Hong Kong police officer loses appeal in abuse of power case for free sex with prostitute
Court finds claim he was ‘observing vice activities’ dubious
A Hong Kong police sergeant convicted of abusing his power as an officer to have free sex with a prostitute lost his appeal on Thursday after the court rejected his “unrealistic” account of being framed while on duty to “observe a pattern of vice activities”.
Chu Chi-ho was last year sentenced to 20 months in jail after being convicted of misconduct in public office. The court heard that, in 2014, he had sexual intercourse with a mainland woman and then refused to pay, threatening to lock her up in detention if she did not leave Hong Kong in three hours.
He told police during the investigation that he was framed by the woman – known in court as X to protect her identity – and her friends.
He said he had decided to tail the woman who “smiled” at him. Chu claimed his actions were part of his patrol duty to “observe the pattern of vice activities” that night.
But a panel of three appeal court judges rejected his defence on Thursday, questioning the number of times Chu had met those he claimed were framing him prior to the incident.
The officer, the judges noted, could not even recall other instances he had embarked on similar missions, while X had only arrived in the city 14 hours before she met Chu.
“It seems to us unrealistic, therefore, that X and some possible others would have [singled out] the appellant and set him up on that random night in question,” Mr Justice Derek Pang Wai-cheong wrote in a judgment.
“It defies one as to how X and her collaborators were sufficiently prescient to know that the appellant would be led by a smile or a wink,” he wrote. Court of Appeal vice-president Mr Justice Wally Yeung Chun-kuen and Mr Justice Jeremy Poon Siu-chor agreed.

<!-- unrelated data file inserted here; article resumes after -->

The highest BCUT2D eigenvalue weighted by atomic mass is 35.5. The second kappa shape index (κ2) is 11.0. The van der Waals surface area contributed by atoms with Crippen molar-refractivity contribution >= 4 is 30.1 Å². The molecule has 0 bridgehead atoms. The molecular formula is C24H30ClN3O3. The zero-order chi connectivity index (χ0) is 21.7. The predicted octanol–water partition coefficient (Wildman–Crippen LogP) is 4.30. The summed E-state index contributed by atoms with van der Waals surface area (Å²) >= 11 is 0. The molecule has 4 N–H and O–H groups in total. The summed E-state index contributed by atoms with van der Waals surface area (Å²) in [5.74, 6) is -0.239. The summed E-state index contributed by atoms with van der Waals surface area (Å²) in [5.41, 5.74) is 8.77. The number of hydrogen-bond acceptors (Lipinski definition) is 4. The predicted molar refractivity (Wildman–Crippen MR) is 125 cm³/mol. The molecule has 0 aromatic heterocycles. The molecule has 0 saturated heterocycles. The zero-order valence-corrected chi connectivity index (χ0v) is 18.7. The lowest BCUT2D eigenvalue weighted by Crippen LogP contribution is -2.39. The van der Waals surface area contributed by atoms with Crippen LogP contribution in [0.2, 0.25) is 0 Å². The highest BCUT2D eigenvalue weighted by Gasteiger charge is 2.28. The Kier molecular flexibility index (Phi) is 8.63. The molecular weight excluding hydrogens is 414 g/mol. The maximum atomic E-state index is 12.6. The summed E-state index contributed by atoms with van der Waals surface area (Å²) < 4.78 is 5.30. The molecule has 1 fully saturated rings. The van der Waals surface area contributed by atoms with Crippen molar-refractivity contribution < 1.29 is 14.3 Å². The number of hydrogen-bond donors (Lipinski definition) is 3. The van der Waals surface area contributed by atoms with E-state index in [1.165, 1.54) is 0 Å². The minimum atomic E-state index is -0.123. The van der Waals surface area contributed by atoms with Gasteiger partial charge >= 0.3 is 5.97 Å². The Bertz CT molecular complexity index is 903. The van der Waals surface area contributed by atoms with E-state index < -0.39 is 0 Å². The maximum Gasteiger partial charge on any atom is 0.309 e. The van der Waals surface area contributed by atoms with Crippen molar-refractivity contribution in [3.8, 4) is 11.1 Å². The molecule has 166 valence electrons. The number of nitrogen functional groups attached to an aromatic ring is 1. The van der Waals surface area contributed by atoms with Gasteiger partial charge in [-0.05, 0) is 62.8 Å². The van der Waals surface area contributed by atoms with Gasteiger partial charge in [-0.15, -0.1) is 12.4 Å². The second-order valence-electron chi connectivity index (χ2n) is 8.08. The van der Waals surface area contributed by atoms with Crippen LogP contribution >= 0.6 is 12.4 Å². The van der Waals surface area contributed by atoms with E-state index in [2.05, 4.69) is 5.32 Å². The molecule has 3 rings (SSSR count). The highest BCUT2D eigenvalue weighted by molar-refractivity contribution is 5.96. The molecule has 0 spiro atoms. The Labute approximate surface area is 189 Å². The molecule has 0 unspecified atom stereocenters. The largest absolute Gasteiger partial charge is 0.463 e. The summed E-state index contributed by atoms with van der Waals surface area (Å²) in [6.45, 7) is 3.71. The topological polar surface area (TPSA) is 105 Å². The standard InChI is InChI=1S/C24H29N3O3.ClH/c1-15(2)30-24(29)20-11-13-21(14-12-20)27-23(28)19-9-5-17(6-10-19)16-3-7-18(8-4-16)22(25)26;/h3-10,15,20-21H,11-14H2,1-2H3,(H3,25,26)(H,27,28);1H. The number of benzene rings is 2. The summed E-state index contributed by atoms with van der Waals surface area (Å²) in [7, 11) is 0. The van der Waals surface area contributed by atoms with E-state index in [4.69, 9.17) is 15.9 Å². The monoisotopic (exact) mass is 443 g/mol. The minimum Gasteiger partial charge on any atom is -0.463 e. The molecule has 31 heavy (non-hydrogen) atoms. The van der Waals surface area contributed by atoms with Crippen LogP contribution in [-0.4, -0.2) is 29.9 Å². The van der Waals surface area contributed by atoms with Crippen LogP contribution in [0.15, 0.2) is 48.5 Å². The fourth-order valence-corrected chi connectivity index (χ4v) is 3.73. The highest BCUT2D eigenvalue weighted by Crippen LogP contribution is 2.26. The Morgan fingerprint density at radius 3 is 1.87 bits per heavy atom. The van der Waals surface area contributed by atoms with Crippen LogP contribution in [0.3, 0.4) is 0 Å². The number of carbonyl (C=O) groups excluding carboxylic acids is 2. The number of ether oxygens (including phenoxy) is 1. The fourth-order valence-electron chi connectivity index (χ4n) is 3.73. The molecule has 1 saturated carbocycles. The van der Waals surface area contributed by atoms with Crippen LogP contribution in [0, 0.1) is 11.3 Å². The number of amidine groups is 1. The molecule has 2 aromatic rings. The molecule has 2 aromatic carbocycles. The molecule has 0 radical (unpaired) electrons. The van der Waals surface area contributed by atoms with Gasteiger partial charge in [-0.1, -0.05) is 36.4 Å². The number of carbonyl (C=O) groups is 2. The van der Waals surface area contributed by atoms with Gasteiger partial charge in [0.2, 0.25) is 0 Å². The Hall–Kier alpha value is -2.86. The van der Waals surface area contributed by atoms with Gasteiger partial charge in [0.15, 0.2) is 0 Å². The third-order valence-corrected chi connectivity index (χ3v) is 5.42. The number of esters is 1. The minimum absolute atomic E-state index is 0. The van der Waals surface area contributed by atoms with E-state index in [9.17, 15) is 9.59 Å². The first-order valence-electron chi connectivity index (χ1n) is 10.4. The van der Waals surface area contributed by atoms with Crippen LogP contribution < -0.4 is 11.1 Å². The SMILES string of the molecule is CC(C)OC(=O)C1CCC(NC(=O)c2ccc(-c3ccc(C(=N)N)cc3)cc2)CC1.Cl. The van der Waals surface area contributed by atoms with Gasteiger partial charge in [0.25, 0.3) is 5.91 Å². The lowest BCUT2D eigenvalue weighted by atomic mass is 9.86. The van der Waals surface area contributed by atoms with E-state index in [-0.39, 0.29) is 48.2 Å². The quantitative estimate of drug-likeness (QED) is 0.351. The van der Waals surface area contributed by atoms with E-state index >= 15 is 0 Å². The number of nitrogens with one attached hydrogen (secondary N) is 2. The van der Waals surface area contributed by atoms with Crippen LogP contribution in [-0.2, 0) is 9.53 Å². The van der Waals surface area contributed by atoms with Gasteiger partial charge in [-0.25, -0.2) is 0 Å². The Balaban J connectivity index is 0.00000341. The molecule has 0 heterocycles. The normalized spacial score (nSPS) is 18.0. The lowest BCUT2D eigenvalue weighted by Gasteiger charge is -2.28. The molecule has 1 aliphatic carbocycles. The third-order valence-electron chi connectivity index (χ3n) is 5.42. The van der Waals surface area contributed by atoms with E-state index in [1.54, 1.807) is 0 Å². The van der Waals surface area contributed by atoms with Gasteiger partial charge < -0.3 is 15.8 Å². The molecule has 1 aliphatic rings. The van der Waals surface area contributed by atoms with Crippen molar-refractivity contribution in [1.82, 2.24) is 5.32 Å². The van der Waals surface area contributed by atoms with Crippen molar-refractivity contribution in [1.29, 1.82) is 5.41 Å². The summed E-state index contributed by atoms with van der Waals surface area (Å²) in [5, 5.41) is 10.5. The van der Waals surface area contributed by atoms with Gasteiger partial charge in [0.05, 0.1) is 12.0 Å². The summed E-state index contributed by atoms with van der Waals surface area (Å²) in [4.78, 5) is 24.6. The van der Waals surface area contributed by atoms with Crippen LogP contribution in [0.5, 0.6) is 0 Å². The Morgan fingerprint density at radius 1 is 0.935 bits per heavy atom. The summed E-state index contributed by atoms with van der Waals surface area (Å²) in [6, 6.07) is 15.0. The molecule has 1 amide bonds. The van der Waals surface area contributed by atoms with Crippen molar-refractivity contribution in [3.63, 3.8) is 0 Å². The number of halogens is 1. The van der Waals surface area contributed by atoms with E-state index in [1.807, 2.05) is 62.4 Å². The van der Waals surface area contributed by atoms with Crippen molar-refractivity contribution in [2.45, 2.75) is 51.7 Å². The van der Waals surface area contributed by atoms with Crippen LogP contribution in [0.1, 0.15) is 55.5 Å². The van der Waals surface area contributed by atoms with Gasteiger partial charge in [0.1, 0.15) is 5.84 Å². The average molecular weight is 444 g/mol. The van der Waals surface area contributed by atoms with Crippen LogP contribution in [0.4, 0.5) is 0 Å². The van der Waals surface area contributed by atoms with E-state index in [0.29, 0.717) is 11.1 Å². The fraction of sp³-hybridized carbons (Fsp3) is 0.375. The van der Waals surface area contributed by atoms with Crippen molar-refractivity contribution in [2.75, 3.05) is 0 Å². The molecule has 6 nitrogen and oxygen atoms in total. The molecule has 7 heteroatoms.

Although the three justices ruled that the lower court judge who presided over the trial had made an error, they said it fell short of being a miscarriage of justice and thus Chu’s conviction should be upheld.
The incident began in the early hours of May 28, 2014, on Temple Street in Yau Ma Tei, when Chu approached X to inquire about the price of her services. X had arrived from mainland China the day before.
After Chu was taken to a room in the area, he declared his identity as a police officer, and took hold of X’s phone, as well as her travel documents.
He asked X if she wanted to “go back immediately or be detained for seven says”. Feeling frightened, X offered Chu her services.
The pair had sex and Chu, refusing to pay, threatened to detain X again.
He also told her to leave Hong Kong by the Huangguan immigration checkpoint in no more than three hours, to which X obliged.
She returned to the mainland and informed a person called “Lan Je” of the incident. X then came back to the city the following morning to report the matter to police, leading to Chu’s arrest two days later.
During the appeal, Chu’s counsel, David Boyton, argued that X’s phone conversation with Lan Je should not reinforce her credibility and accusations against his client.
The appeal court found that the matter had not been properly addressed at the lower court and after considering the legal argument, ruled in Chu’s favour.
But the court said there were still sufficient grounds to convict him.
They said it was peculiar that Chu had followed X all the way to her room if he was really on patrol, when he could have just inquired about her services upon meeting her.